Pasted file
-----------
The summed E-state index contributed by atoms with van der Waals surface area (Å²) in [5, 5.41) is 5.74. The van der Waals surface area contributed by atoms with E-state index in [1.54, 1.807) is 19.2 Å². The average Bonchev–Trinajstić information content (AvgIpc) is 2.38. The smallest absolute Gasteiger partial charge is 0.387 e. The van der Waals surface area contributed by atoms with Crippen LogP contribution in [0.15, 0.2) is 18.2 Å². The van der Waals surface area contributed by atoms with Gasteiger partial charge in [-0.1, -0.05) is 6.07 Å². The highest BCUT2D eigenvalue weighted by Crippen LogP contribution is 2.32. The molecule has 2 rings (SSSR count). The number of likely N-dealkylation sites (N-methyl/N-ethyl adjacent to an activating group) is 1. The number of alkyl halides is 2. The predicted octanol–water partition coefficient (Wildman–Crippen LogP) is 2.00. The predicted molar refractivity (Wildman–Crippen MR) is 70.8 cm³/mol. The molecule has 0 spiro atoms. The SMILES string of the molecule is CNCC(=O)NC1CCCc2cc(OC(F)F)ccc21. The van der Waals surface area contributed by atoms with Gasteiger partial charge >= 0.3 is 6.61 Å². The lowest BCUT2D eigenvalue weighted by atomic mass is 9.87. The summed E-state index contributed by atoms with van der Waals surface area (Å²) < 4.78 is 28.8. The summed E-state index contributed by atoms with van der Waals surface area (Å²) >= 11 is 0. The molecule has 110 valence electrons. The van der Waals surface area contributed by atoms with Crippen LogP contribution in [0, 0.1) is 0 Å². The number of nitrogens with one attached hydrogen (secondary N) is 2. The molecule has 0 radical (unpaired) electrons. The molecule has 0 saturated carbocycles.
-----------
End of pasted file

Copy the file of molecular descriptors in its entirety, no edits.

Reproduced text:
The summed E-state index contributed by atoms with van der Waals surface area (Å²) in [5, 5.41) is 5.74. The van der Waals surface area contributed by atoms with E-state index in [1.54, 1.807) is 19.2 Å². The average Bonchev–Trinajstić information content (AvgIpc) is 2.38. The smallest absolute Gasteiger partial charge is 0.387 e. The van der Waals surface area contributed by atoms with Crippen LogP contribution in [0.15, 0.2) is 18.2 Å². The van der Waals surface area contributed by atoms with Gasteiger partial charge in [-0.1, -0.05) is 6.07 Å². The highest BCUT2D eigenvalue weighted by Crippen LogP contribution is 2.32. The molecule has 2 rings (SSSR count). The number of likely N-dealkylation sites (N-methyl/N-ethyl adjacent to an activating group) is 1. The number of alkyl halides is 2. The predicted octanol–water partition coefficient (Wildman–Crippen LogP) is 2.00. The predicted molar refractivity (Wildman–Crippen MR) is 70.8 cm³/mol. The molecule has 0 spiro atoms. The SMILES string of the molecule is CNCC(=O)NC1CCCc2cc(OC(F)F)ccc21. The van der Waals surface area contributed by atoms with Gasteiger partial charge >= 0.3 is 6.61 Å². The lowest BCUT2D eigenvalue weighted by atomic mass is 9.87. The summed E-state index contributed by atoms with van der Waals surface area (Å²) < 4.78 is 28.8. The summed E-state index contributed by atoms with van der Waals surface area (Å²) >= 11 is 0. The molecule has 110 valence electrons. The van der Waals surface area contributed by atoms with Crippen LogP contribution in [0, 0.1) is 0 Å². The number of nitrogens with one attached hydrogen (secondary N) is 2. The molecule has 0 radical (unpaired) electrons. The molecule has 0 saturated carbocycles.